An Homage To B-Movie Horror
Art Of The Dead may just be the funniest horror I’ve watched this year. While that sounds like a discredit to the film, it’s actually anything but. Playing on old horror tropes from the 80’s and combining artistic camera work with some surprisingly good practical effects, Art Of The Dead is a self-aware homage to the camp, exaggerated horrors of old, managing to find a way to entertain during every minute of its 90 minute run-time, even if the plot elements and over-acting hold this back from being a better title.
Playing on the seven deadly sins trope, Art Of The Dead revolves around a series of seven paintings, aptly named the The Sinsational Set, unleashing horror on an unsuspecting family after they buy them at an auction. As things starts to escalate and the family become consumed by the various different sins, Art Of The Dead doubles down on its goofy premise and sees the family split up and grappling sinful horrors. All of this escalates into a messy, action-packed ending that sees a satisfying conclusion to this twisted, gory tale.
When it comes to B-movies I’m a big fan of guilty pleasure titles and Art Of The Dead does hit the right spot. There’s some hilarious self-aware dialogue here that had me laughing out loud and the blend of outright horror, gore and comedy is surprisingly well-balanced throughout the film. If there’s one gripe I do have with the tone though, it comes from the overly-sexualised slant on the sins which sees Envy, Wrath and Lust chock full of nudity and blood that doesn’t always translate well to the finished product. Late on there’s a couple of lingering shots of full frontal nudity that doesn’t add an awful lot to proceedings and these scenes in general don’t always feel like they’re needed in the film.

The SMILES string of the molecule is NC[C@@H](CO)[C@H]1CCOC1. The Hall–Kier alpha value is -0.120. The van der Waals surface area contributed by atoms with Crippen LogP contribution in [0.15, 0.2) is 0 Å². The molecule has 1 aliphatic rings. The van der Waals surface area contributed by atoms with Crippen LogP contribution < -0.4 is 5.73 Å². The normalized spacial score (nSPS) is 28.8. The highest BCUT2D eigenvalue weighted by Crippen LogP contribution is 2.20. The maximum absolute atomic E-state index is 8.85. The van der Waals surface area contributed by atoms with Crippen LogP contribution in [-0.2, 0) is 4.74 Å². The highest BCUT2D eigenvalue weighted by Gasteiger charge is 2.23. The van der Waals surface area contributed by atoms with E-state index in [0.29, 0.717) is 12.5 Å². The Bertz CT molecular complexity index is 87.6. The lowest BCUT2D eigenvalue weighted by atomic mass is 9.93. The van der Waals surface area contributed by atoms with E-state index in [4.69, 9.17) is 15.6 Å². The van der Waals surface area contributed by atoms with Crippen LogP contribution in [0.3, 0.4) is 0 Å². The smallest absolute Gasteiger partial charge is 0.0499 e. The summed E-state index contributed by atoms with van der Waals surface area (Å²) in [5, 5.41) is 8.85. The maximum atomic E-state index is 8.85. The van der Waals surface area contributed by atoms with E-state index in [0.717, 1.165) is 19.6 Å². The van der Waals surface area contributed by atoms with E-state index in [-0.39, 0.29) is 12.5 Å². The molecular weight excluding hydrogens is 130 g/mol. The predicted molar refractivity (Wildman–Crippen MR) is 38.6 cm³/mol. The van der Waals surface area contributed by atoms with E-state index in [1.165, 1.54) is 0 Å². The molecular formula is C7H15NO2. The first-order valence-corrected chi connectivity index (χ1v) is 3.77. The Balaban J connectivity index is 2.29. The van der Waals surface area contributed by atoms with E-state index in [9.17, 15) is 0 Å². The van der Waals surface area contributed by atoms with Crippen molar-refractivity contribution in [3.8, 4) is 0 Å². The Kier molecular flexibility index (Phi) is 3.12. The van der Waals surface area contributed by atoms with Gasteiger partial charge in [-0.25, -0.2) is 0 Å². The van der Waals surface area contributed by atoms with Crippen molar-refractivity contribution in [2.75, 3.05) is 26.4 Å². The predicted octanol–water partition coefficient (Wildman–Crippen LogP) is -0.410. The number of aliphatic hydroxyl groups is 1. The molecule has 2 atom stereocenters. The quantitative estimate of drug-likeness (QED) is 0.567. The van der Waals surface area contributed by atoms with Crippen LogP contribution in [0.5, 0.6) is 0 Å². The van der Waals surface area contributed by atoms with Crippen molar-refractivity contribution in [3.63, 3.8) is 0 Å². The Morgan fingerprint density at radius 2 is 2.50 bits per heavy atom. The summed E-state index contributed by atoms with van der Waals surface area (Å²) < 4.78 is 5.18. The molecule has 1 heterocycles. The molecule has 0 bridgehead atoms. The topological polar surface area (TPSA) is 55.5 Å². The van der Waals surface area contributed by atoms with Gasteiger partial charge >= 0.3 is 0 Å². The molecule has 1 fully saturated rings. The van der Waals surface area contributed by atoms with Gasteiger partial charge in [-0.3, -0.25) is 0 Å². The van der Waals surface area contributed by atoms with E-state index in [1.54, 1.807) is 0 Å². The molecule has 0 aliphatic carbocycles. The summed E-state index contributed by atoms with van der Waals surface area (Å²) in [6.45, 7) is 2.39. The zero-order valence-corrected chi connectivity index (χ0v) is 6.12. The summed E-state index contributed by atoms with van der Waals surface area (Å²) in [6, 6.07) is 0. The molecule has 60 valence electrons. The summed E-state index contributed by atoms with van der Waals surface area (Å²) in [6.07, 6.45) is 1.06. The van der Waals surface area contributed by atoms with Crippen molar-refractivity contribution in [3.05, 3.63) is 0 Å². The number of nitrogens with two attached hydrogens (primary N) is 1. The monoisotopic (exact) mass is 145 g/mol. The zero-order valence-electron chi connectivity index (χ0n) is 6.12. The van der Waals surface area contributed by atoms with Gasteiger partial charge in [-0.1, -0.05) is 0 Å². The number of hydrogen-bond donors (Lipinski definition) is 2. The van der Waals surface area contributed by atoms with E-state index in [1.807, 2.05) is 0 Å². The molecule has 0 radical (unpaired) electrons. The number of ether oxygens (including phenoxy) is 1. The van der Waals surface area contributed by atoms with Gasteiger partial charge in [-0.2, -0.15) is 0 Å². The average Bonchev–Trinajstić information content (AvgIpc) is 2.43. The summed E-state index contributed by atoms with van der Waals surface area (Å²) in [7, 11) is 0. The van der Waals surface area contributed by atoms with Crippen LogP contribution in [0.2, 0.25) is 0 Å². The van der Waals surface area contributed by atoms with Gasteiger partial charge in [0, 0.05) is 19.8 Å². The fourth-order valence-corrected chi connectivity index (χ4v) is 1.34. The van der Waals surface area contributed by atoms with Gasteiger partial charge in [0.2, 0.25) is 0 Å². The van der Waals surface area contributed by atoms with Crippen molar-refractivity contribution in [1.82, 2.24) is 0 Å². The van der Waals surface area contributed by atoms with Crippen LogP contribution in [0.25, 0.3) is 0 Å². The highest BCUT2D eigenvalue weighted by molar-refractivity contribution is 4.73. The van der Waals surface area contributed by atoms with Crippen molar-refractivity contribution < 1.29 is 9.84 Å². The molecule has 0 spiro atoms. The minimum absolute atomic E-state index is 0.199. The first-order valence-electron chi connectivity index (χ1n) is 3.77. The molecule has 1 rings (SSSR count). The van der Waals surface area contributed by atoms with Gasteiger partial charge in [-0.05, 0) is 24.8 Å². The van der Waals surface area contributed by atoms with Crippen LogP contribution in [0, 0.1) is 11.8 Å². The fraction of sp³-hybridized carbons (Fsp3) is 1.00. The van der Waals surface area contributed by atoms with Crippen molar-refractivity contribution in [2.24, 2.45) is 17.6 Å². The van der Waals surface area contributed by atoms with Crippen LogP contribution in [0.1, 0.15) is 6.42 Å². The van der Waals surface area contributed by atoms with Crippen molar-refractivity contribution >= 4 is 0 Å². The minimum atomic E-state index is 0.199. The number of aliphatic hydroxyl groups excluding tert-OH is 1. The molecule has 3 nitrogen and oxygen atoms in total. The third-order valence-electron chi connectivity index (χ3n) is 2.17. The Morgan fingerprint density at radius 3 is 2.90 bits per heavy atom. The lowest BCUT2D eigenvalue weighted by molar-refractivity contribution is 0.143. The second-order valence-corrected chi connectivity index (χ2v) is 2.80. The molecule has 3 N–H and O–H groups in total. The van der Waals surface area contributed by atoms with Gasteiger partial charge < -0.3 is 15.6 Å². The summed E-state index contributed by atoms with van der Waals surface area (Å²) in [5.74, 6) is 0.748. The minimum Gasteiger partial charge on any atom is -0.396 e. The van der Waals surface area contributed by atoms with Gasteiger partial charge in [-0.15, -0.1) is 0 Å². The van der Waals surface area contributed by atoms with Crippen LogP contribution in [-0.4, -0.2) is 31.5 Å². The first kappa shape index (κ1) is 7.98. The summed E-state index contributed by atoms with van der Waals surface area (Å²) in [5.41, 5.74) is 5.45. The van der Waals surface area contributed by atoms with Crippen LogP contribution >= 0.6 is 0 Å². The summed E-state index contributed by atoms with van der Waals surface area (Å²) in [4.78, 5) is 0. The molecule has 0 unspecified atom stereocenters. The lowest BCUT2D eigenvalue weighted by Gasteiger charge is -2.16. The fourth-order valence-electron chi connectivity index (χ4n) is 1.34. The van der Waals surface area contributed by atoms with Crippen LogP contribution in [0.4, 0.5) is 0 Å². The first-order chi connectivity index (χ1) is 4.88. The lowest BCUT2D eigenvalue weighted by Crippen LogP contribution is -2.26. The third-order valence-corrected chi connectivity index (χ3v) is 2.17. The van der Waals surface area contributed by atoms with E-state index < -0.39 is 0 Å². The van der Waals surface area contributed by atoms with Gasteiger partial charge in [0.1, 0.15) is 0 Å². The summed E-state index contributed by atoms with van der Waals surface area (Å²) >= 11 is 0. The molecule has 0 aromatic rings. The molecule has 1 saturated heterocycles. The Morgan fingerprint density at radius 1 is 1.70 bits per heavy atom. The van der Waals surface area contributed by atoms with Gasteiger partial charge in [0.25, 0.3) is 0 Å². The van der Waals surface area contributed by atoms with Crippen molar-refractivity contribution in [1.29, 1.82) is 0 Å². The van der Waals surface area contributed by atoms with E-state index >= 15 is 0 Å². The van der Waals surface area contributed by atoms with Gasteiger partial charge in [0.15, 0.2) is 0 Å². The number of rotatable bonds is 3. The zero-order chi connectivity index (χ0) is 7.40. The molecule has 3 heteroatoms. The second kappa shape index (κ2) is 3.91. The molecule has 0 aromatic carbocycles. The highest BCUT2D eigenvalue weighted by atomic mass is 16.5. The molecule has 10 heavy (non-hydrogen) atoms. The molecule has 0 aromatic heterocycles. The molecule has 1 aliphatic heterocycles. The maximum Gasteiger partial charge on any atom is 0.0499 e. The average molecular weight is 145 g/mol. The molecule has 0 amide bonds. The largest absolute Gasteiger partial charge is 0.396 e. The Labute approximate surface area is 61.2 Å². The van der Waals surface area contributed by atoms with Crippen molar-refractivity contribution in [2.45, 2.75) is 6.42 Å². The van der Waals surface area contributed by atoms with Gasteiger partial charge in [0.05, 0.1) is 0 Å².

Despite that, Art Of The Dead does have some pretty slick cinematography and hats off to the editor too – there’s some really nice transitions between scenes here that helps the flow of the film maintain a consistent pace throughout. This is a movie that doesn’t take itself too seriously either and while I wasn’t a massive fan of the over-acting, it actually complements the tone of the piece perfectly and is one of the few examples of this actually benefiting, rather than hindering the film.
If you’re after a goofy B-movie that doesn’t take itself too seriously but manages to entertain and pack a comedic punch in the process, this is absolutely worth checking out. It’s not a film to be taken seriously, it’s not particularly scary or shocking (aside from the nudity), and it’s not an effective horror. What it does do though, is effectively rekindle that old straight-to-VHS style of horror rife in the 80’s but it does so with such tenacity, you can’t help but leave the film feeling entertained. If you’re itching for something to remind you of those classic horror vibes, Art Of The Dead absolutely scratches that itch and is certainly worth checking out, even if it does have some flaws holding it back.